Another new design element is the use of sliding glass walls at video conferencing areas to help maintain privacy while being used and open for a spacious look when being used for less-private sales discussions.

Teller Lines Are Moving

Teller lines no longer need to be placed on an exterior wall for a line of sight of the motor bank lanes. A teller line can be designed in the center of the building or lease space. Tellers can have electronic communication and visibility identification with motor bank customers while using their monitors and headsets for privacy in the center of the lobby teller area.

Eliminating line of sight also allows the opportunity for using tandem stacking at the motor bank lanes. Tandem stacking uses less ground at the remote lanes, which translates into less expense. Tandem stacking lanes at a motor bank start at the second lane over. The first lane, the one next to the building, can be used as an ATM and night depository lane only to create less congestion. Plus, keeping the ATM inside the building eliminates the additional cost of replenishing cash by an outside service. And staff can load the ATM in safety from the inside of the building or lease space.

The once-popular and much-needed deal drawer is not as necessary today as in the past. Besides, the bank loses the opportunity to discuss its services at a deal drawer for risk of detaining the next customer in line. Make things easy and keep it simple: get the customer inside the bank with technology and the opportunity to discuss the bank’s services will present itself.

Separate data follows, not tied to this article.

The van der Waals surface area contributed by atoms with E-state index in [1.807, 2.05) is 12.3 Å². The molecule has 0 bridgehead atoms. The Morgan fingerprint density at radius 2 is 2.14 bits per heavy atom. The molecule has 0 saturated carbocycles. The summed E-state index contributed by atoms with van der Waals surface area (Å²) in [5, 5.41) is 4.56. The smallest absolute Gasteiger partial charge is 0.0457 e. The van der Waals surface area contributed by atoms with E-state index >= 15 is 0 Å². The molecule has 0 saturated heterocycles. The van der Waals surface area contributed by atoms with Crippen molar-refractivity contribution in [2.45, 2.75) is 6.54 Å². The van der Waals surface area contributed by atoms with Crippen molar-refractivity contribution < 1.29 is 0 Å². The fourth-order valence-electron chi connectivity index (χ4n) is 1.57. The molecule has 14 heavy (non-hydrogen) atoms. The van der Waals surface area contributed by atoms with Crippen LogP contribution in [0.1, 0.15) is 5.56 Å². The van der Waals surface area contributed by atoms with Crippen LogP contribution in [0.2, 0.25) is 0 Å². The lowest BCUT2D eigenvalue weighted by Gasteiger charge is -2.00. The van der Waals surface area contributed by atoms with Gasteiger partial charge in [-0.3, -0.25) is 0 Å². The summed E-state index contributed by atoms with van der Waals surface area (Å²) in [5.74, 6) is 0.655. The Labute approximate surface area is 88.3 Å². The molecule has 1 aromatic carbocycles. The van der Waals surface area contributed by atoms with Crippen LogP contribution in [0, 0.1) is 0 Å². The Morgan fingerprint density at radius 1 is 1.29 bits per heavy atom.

Encourage customers to walk around, browse and pick up the bank’s marketing literature. All of this can be part of the branch facility design. For example, color and floor design can direct customers to where the bank wants them to go.

Consider implementing a concierge/greeter station if the bank is not already using one. If the bank does use a concierge/greeter, it is a commitment to having someone always occupying the station. Customers should not see an empty concierge/greeter station. What purpose does an empty concierge/greeter station serve? Not a good impression for the bank. The concierge/greeter also needs to be someone that is cross-trained in all the bank’s services and can direct customers to the right person for assistance as well as provide valuable information.

LEED (Leadership in Energy and Environmental Design) certification may be a consideration when designing a new building or lease space. But even if it cannot be achieved due to budgetary restraints, there are still many LEED-approved building and furnishing products available. Although the bank may not achieve silver, gold or platinum certification status, it will have made a concerted effort in choosing as many building and furniture products that qualified for LEED approval as the budget allows. Every little bit helps the environment.

Keep the Customer in Mind

Even with the changes in technology, the community is still the heartbeat of any bank. Knowing the community and what services customers want is what makes any building design successful. What works in one community may not work the same way in another. Know your customer and your market and the building design will enhance the banking experience.

A lot of changes have occurred in the last 20 years. But change for the sake of change is not always the answer. The answer is the correct building design planning for the bank and the next 10 years. 

Sandra P. Haltner is president/CEO of Haltner H.A.I., LLC, a Houston-based design-build firm. Contact her at shaltner(at)haltner.com.

Copyright (c) March 2013 by BankNews Media